Timothy Leary’s archives: Bridge from ’60s to ’90s – By Daniel Terdiman for CNET.
There’s also a lovely photo gallery included in the piece. (Thanks, Daniel!)
Here’s a little excerpt:
“Leary, as you probably know, was famous for his decades of experimental research into and promotion of the effects of hallucinogens, and over the years became as well known as many of the celebrity artists, writers, thinkers, and performers he hung out with.
Less well known, however, is that Leary, who died in 1996 of prostate cancer, became a serious techie in his later years. He put up a very early Web site, co-produced a late-’80s video game for Electronic Arts, worked on a series of the latest and greatest computers, and, it is said, updated his era-defining catchphrase for the digital age to reflect a newfound belief that computers were the LSD of the ’90s: “Turn on, boot up, and jack in.”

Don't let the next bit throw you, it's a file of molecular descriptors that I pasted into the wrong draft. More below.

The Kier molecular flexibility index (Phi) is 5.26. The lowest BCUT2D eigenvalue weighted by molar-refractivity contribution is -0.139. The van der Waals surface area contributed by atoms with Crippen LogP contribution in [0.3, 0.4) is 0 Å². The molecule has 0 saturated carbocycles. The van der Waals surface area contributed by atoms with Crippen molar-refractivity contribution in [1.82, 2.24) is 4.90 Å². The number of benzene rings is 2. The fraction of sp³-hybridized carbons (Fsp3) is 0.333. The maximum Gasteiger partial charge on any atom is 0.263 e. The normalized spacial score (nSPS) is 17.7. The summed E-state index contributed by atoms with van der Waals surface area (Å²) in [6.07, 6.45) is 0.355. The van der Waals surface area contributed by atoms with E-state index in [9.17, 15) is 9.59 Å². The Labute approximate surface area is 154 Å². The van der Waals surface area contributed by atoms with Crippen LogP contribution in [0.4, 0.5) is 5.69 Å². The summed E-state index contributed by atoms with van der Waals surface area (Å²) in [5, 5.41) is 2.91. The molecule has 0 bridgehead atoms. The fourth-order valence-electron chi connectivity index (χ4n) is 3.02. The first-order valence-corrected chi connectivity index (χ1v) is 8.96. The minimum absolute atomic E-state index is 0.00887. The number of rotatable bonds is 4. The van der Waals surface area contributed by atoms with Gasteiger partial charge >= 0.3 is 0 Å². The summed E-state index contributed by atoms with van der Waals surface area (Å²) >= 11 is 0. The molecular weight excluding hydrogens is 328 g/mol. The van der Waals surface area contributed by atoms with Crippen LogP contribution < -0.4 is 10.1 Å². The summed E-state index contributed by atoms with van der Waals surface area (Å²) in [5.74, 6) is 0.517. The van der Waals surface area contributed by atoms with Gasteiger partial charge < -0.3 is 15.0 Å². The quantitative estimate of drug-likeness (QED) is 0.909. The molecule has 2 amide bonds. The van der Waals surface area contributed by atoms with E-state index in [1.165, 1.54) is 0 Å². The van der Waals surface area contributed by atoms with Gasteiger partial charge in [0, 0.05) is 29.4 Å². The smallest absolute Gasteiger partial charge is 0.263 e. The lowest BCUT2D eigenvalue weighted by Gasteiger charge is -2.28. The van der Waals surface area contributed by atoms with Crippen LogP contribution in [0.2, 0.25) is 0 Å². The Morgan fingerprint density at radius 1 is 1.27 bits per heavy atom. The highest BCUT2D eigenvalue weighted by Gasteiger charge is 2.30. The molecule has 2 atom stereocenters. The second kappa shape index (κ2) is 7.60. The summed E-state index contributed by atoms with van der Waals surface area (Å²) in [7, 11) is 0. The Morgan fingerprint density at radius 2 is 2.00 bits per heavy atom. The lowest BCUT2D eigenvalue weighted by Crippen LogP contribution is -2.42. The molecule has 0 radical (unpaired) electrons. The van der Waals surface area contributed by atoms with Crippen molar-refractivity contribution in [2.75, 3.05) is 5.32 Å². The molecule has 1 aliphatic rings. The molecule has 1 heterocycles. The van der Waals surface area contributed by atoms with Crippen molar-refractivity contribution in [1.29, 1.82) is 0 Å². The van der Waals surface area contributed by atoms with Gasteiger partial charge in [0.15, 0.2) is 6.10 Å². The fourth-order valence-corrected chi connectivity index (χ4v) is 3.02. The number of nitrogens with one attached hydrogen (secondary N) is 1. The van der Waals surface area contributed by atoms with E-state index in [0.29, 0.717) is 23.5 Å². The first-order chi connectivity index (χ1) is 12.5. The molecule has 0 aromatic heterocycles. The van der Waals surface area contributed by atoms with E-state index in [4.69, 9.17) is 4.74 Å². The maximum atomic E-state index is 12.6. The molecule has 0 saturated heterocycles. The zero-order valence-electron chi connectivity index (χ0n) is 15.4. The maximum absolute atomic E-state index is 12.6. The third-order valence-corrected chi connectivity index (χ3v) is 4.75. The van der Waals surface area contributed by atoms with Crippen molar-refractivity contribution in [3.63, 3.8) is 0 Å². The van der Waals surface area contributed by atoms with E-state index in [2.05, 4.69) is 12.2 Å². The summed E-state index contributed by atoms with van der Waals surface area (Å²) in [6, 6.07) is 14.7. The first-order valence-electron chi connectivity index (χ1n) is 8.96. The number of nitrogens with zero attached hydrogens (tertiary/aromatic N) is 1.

Today, addiction to technology is probably even more prevalent than devotion to drugs was in the ’60s, and most people probably can’t even imagine what the physical archives of someone like Leary would look like. After all, isn’t everything digitized and online these days?
On Thursday, however, I had the chance to spend some time with a small piece of Leary’s 400-carton-large archives–which is housed in a storage facility here–and I was in danger of getting seriously sucked in. In box after box, I found a true treasure trove of letters, photographs, posters and yes, computer equipment and discs.”
Read the entire article on CNET.